WHEN I FIRST STARTED COOKING I TOOK GREAT PRIDE IN MAKING CREPES: A SIMPLE WAY OF TURNING FLOUR, EGGS AND MILK INTO SOMETHING REALLY SPECIAL. IT’S A SIGN OF A GOOD COOK TO TURN OUT A GOOD CREPE EVERY TIME. WHEN I WAS COOKING IN BIESCAS IN THE PYRENEES I WAS MAKING HUNDREDS A DAY, WITH FOUR OR FIVE PANS GOING AT ONCE. MY VERSION CALLED FOR
I HAD SOME CREPES SERVED LIKE THIS IN A ROADSIDE TRUCK-STOP CAFE ON THE MAIN HIGHWAY BETWEEN GALICIA AND PORTUGAL. IMAGINE EATING THESE LIGHT CREPES FILLED WITH SOFT APPLE ON A COLD GALICIAN NIGHT WHEN THE RAIN IS POUNDING DOWN, THE FIRE IS SLOWLY BURNING AND THERE’S A LITTLE GLASS OF ORUJO — DISTILLED SPIRIT MADE FROM ALBARIÑO — WAITING WHEN YOU’RE FINISHED.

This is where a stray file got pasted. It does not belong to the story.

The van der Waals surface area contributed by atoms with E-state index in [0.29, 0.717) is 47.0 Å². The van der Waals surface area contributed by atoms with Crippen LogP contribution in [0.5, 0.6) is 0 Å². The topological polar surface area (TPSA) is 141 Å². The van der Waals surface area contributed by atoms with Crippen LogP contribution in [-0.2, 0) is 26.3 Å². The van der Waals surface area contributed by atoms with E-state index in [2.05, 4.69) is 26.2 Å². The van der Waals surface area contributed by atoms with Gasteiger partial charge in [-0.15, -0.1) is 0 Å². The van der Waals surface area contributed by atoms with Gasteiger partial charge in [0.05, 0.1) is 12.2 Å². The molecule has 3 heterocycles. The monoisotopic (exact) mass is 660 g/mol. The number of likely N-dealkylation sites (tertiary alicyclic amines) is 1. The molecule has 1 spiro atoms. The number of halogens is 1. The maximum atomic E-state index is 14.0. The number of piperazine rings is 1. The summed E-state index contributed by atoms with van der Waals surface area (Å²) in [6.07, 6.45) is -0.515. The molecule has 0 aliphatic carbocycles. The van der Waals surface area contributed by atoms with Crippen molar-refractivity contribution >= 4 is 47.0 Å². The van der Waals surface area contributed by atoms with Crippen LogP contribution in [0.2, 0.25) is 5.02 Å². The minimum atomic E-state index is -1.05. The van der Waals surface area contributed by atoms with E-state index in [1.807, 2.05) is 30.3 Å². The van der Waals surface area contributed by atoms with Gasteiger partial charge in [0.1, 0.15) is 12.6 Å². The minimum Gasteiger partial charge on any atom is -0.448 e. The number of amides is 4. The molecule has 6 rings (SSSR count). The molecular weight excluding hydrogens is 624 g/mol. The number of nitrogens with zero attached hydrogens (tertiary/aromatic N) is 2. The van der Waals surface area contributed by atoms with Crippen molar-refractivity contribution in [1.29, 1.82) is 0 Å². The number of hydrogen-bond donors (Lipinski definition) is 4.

Sift the flour and a pinch of salt into a bowl. Melt the butter in a small frying pan over medium heat. Allow it to froth up and just as it starts to brown, remove the pan from the heat. Pour the butter over the flour and mix well using a wooden spoon.
Beat the eggs and milk together, then add to the flour and whisk until a smooth batter forms. It should have the consistency of pouring (whipping) cream. If the batter is a bit too thick, add a little more milk. Strain the batter through a fine sieve, then cover and refrigerate for 2 hours.
To serve, place two heaped tablespoons of the warm apple compote on one quarter of each crepe. Fold in half to make a semi-circle, then fold in half again. Dust the crepes with icing sugar, then finish with the chestnuts and a little of the syrup. Serve warm.
© 2009 All rights reserved. Published by Murdoch Books.